My Dog Doesn't Want to Walk Outside
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Most dogs will bound at the door when the slightest possibility of going for a walk presents itself. If the word ‘walk’ is mentioned or you pick up their leash, the dog often becomes very excited. This is because dogs want to explore their environment, smell new scents, mark their territory and meet new friends. If your dog refuses to walk, it means they don't want to do any of these things. While some dogs will be more excitable than others, not wanting to engage in healthy dog behaviors is a warning sign.
In this AnimalWised article we try to understand what happens when your dog doesn't want to walk outside. Whether they won't go out at all or will get scared during a walk, we find the reasons for this behavior and what we can do to change it.
Reasons why your dog does not want to walk outside
Whether our dog wants to stop walking while we are mid-walk or they don't even want to leave the house, many of the reasons will be the same. However, it is important to make the distinction since looking at the context of the dog's behavior is helpful in understanding it. It is our responsibility to ensure the dog's well-being and going out for regular walks is a major factor.
If you are still wondering why your dog refuses to go outside to walk, we look at some of the reasons why this may be so:
- Your dog has not learned to walk properly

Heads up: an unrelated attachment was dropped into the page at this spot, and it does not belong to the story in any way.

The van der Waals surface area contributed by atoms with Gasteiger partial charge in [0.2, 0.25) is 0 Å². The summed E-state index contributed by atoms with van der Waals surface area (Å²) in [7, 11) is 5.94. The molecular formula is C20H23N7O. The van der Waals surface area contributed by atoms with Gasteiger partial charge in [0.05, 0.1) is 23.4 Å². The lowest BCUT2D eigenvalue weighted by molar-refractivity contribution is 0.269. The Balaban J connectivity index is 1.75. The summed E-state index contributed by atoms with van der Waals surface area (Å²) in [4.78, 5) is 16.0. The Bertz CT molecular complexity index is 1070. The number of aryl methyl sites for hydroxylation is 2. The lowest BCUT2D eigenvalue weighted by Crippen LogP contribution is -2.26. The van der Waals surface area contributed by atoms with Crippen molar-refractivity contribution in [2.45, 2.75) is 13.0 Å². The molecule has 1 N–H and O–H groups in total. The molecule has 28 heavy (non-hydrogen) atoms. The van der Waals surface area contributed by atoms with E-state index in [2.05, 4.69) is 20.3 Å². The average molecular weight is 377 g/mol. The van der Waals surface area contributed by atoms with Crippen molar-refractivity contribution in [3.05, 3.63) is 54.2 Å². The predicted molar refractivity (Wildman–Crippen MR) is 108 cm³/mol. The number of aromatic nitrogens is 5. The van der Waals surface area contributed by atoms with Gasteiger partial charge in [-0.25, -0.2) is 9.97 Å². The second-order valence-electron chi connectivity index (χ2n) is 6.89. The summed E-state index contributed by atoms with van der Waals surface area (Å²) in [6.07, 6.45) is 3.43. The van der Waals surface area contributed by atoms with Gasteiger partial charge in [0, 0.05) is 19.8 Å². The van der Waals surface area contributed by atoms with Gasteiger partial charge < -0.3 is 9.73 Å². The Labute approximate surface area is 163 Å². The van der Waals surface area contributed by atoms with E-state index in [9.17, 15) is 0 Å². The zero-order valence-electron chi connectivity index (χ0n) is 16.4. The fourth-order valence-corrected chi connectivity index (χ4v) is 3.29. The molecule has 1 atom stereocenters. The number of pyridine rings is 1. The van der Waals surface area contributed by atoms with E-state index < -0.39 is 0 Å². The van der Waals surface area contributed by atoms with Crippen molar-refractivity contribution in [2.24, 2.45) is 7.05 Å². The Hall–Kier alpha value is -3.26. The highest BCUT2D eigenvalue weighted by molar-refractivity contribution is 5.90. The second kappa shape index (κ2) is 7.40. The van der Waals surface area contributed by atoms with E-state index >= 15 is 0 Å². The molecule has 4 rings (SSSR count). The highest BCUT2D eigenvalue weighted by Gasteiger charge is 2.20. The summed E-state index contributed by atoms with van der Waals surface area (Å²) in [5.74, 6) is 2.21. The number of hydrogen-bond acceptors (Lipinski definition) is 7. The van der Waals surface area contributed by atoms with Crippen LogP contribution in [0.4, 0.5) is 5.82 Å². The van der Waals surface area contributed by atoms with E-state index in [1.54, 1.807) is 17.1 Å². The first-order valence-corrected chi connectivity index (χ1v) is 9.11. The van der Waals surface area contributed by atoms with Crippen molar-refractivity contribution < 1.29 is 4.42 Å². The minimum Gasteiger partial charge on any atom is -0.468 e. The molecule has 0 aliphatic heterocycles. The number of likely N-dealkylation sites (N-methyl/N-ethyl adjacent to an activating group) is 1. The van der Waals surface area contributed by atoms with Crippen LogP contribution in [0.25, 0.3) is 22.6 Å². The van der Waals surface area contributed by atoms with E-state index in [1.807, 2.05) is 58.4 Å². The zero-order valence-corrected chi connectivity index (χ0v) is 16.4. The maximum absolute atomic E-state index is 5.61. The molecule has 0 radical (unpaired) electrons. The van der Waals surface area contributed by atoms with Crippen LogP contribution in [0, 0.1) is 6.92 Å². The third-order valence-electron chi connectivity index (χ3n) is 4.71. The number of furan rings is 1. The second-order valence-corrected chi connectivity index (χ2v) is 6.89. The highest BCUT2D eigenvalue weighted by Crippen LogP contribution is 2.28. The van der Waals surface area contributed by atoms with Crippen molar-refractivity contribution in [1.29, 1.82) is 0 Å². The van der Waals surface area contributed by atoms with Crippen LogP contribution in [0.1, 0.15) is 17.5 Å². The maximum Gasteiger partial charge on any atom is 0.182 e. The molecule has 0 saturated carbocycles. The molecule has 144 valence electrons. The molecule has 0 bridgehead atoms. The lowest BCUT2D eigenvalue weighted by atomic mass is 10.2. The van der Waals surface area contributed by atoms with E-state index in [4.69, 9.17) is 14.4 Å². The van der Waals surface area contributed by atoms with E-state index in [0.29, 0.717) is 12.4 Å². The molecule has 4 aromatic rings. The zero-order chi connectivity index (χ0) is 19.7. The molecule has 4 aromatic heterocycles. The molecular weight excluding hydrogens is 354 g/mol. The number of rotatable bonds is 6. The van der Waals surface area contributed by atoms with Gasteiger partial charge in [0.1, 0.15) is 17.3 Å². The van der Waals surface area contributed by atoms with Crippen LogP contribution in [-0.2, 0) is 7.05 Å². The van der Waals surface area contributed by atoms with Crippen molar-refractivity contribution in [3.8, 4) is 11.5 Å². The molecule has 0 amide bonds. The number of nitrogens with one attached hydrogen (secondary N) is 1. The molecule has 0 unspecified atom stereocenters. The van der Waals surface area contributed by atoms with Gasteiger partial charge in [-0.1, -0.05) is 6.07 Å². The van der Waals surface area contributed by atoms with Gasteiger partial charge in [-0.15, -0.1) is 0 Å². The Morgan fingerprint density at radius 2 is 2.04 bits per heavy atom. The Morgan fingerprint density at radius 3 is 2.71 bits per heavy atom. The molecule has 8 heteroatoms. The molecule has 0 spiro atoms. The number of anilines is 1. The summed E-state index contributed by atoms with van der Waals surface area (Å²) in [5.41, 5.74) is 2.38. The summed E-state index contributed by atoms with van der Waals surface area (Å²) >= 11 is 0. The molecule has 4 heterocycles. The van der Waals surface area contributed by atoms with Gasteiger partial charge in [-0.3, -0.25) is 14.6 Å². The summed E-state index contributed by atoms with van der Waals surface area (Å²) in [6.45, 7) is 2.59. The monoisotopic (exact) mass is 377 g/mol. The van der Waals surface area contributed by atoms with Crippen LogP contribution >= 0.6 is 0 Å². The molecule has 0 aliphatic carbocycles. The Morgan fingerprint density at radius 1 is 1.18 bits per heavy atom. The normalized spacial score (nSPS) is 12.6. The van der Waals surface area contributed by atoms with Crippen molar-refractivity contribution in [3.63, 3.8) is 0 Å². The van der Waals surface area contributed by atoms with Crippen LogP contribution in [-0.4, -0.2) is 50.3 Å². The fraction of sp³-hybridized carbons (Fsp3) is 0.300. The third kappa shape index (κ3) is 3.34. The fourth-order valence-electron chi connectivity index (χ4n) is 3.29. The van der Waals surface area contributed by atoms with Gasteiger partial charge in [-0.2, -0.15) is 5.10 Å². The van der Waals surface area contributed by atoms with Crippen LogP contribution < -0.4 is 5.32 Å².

- Walking is too stressful an activity for them
- They are afraid of stimuli in the outdoor environment (cars, people, etc.)
- Inappropriate restraints
- They are in physical pain
- An underlying illness is depleting their energy
- The dog is elderly
- Their routine is being interrupted
- They are easily distracted
We will explain some of the reasons a dog will not go out for a walk in further detail below. We also explain how this may be rectified, where possible.
My puppy refuses to go for a walk
If you have a puppy and are wanting to bring them out for a walk on the street there are practical requirements which need to be taken care of. They need to have started their vaccination schedule, be dewormed and have spent sufficient time with their mother and littermates. Vaccination and deworming is important as the dog is relatively vulnerable to disease and parasites in their still developmental stages.
However, staying with their mother and siblings is also very important in terms of socialization. During this period, they learn how to interact with others, where their boundaries with others stop and how to behave appropriately in different circumstances. Without learning these skills and boundaries, the puppy may have negative experiences which prohibit them from wanting to go out for a walk.
When a puppy does not want to go for a walk, it is likely because they are intimidated. They lack experience of the outside world and this means they are trepidatious. This should be less likely if they have a proper socialization process, but there are other factors which can make them uncertain about going for a walk. This is why we need to be encouraging, positive and helpful in their first steps outside. If we are not, it is possible the dog can be traumatized, making it even harder to walk them in the future.
Most puppies will want to go for a walk. If they don't, a little encouragement should go a long way. Treats can help them to see the positive in the situation, but it is also common for them to go with an older experienced dog which will be able to help show how it is done.